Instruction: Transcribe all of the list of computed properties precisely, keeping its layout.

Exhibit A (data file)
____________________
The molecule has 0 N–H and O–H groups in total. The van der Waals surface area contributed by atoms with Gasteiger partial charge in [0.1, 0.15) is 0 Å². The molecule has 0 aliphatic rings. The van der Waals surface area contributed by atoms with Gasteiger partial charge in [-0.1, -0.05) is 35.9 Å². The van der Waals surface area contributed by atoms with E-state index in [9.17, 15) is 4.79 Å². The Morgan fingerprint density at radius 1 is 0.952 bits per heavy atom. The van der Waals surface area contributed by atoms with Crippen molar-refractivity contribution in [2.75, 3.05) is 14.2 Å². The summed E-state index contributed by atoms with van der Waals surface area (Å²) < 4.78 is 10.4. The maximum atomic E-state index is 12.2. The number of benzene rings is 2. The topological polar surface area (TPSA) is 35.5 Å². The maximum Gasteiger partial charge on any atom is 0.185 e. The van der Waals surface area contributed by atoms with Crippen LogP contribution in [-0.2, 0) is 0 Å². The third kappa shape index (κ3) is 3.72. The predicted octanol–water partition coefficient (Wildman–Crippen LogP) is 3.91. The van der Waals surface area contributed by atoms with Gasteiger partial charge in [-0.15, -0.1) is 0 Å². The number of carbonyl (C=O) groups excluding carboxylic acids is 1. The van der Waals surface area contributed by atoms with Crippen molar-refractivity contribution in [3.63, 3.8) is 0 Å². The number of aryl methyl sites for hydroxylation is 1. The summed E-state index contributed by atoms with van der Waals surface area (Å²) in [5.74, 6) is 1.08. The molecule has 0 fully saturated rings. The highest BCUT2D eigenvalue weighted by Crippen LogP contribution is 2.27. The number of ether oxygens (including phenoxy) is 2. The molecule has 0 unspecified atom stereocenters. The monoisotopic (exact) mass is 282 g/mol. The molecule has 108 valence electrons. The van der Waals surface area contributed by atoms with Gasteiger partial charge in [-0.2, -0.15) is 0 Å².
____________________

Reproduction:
The molecule has 0 N–H and O–H groups in total. The van der Waals surface area contributed by atoms with Gasteiger partial charge in [0.1, 0.15) is 0 Å². The molecule has 0 aliphatic rings. The van der Waals surface area contributed by atoms with Gasteiger partial charge in [-0.1, -0.05) is 35.9 Å². The van der Waals surface area contributed by atoms with E-state index in [9.17, 15) is 4.79 Å². The Morgan fingerprint density at radius 1 is 0.952 bits per heavy atom. The van der Waals surface area contributed by atoms with Crippen molar-refractivity contribution in [2.75, 3.05) is 14.2 Å². The summed E-state index contributed by atoms with van der Waals surface area (Å²) < 4.78 is 10.4. The maximum atomic E-state index is 12.2. The number of benzene rings is 2. The topological polar surface area (TPSA) is 35.5 Å². The maximum Gasteiger partial charge on any atom is 0.185 e. The van der Waals surface area contributed by atoms with Crippen LogP contribution in [-0.2, 0) is 0 Å². The third kappa shape index (κ3) is 3.72. The predicted octanol–water partition coefficient (Wildman–Crippen LogP) is 3.91. The van der Waals surface area contributed by atoms with Gasteiger partial charge in [-0.15, -0.1) is 0 Å². The number of carbonyl (C=O) groups excluding carboxylic acids is 1. The van der Waals surface area contributed by atoms with Crippen molar-refractivity contribution in [3.63, 3.8) is 0 Å². The number of aryl methyl sites for hydroxylation is 1. The summed E-state index contributed by atoms with van der Waals surface area (Å²) in [5.74, 6) is 1.08. The molecule has 0 fully saturated rings. The highest BCUT2D eigenvalue weighted by Crippen LogP contribution is 2.27. The number of ether oxygens (including phenoxy) is 2. The molecule has 0 unspecified atom stereocenters. The monoisotopic (exact) mass is 282 g/mol. The molecule has 108 valence electrons. The van der Waals surface area contributed by atoms with Gasteiger partial charge in [-0.2, -0.15) is 0 Å².